Which is it: best or cheap? You can't have both. The very best is the most expensive (plasma or shear). The cheapest is the worst: hacksaw. A very good middle ground is a C6 blade in a circular saw. A Mitshushita (sp?) is about $35 at Medford Tool.
I just cut some 1/4 steel plate with mine. I made 4 28" cuts no sweat. With a guide they were very straight and they were clean.
Bob
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Bob Engelhardt wrote:

Oh, I forgot to add it only took maybe 2 minutes per cut!
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snipped-for-privacy@hotmail.com wrote:

Just a 2c Q; are yoou using a straight edge to run the torch along? It is the only way I can get anything like a straight line.
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A jigsaw or bandsaw will work well. 2-3 teeth for material thickness and fast FPM. You must use a cutting fluid or the teeth will clog and weld-up. Tap Magic tapping oil works well for me. JR Dweller in the cellar
wellUse snipped-for-privacy@hotmail.com wrote:

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wrote something ......and in reply I say!:

Can you expand on that? All I have learned, unless you are doing friction cutting (5000-15000 FPM), and use the smooth _back_ of the blade as easily as the front, is that you need a _slow_ FPM. ****************************************************************************************** Whenever you have to prove to yourself that you are not something, you probably are.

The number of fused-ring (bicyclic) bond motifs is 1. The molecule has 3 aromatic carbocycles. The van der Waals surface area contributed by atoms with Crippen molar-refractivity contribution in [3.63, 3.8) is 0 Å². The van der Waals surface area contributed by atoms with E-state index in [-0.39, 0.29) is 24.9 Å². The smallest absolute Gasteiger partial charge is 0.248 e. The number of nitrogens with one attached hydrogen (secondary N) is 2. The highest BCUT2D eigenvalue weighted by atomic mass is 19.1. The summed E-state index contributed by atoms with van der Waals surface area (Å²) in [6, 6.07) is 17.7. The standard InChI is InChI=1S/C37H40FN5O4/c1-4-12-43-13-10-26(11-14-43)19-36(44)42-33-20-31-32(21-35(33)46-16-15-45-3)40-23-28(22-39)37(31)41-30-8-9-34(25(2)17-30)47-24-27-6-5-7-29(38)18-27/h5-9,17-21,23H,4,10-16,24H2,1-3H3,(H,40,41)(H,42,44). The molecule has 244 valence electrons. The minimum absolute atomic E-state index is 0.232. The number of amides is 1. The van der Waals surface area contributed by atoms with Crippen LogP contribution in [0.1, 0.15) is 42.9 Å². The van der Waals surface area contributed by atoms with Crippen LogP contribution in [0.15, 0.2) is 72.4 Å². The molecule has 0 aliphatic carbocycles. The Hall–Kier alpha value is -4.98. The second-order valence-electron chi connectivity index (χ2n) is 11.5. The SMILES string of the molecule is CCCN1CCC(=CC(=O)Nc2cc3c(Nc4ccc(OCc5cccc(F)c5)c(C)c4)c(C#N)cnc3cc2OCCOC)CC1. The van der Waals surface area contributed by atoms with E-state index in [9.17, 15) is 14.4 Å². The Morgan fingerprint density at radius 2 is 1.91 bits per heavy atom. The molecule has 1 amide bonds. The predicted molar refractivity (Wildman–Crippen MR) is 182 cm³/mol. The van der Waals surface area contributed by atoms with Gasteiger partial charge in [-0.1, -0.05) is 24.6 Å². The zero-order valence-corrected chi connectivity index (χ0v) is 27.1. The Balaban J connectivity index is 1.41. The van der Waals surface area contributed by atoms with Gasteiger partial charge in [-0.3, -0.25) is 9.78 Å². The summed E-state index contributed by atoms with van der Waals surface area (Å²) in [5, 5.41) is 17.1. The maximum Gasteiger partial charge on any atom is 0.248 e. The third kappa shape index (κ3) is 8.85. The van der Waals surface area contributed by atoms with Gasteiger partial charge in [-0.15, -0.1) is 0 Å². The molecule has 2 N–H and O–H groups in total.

Nick White --- HEAD:Hertz Music
remove ns from my header address to reply via email
!! <") _/ ) ( ) _//- \__/
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AL cuts so easily on a bandsaw that slow FPM can cause hogging and grabbing. Fast FPM and slow feed allows the teeth to cut small chips making a cleaner, smoother cut with less heat and less vibration with thin material. JR Dweller in the cellar
Old Nick wrote:

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wrote something ......and in reply I say!:

OK. I would use wood speeds for Al and have done so. But 3/16th steel, with diamonds? ****************************************************************************************** Whenever you have to prove to yourself that you are not something, you probably are.
Nick White --- HEAD:Hertz Music
remove ns from my header address to reply via email
!! <") _/ ) ( ) _//- \__/